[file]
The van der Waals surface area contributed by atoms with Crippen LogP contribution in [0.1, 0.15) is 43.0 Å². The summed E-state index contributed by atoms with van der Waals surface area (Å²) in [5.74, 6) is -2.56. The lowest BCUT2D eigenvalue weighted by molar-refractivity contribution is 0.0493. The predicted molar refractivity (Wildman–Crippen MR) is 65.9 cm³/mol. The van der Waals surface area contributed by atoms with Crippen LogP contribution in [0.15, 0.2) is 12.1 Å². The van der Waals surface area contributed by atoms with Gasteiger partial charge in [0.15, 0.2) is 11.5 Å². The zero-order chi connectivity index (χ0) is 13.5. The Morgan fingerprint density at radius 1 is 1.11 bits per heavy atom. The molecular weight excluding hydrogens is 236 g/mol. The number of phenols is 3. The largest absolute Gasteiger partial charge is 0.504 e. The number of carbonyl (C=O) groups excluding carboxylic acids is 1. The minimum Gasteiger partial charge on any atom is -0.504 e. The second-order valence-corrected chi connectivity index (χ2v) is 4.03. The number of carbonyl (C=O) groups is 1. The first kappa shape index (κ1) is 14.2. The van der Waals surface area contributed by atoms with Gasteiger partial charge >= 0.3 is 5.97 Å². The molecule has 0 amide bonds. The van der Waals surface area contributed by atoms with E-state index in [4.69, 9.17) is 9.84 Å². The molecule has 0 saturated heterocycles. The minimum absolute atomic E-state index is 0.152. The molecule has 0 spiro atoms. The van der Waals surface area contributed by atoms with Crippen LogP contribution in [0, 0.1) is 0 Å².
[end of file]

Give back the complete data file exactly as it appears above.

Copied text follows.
The van der Waals surface area contributed by atoms with Crippen LogP contribution in [0.1, 0.15) is 43.0 Å². The summed E-state index contributed by atoms with van der Waals surface area (Å²) in [5.74, 6) is -2.56. The lowest BCUT2D eigenvalue weighted by molar-refractivity contribution is 0.0493. The predicted molar refractivity (Wildman–Crippen MR) is 65.9 cm³/mol. The van der Waals surface area contributed by atoms with Crippen LogP contribution in [0.15, 0.2) is 12.1 Å². The van der Waals surface area contributed by atoms with Gasteiger partial charge in [0.15, 0.2) is 11.5 Å². The zero-order chi connectivity index (χ0) is 13.5. The Morgan fingerprint density at radius 1 is 1.11 bits per heavy atom. The molecular weight excluding hydrogens is 236 g/mol. The number of phenols is 3. The largest absolute Gasteiger partial charge is 0.504 e. The number of carbonyl (C=O) groups excluding carboxylic acids is 1. The minimum Gasteiger partial charge on any atom is -0.504 e. The second-order valence-corrected chi connectivity index (χ2v) is 4.03. The number of carbonyl (C=O) groups is 1. The first kappa shape index (κ1) is 14.2. The van der Waals surface area contributed by atoms with Gasteiger partial charge >= 0.3 is 5.97 Å². The molecule has 0 amide bonds. The van der Waals surface area contributed by atoms with E-state index in [4.69, 9.17) is 9.84 Å². The molecule has 0 saturated heterocycles. The minimum absolute atomic E-state index is 0.152. The molecule has 0 spiro atoms. The van der Waals surface area contributed by atoms with Crippen LogP contribution in [0, 0.1) is 0 Å².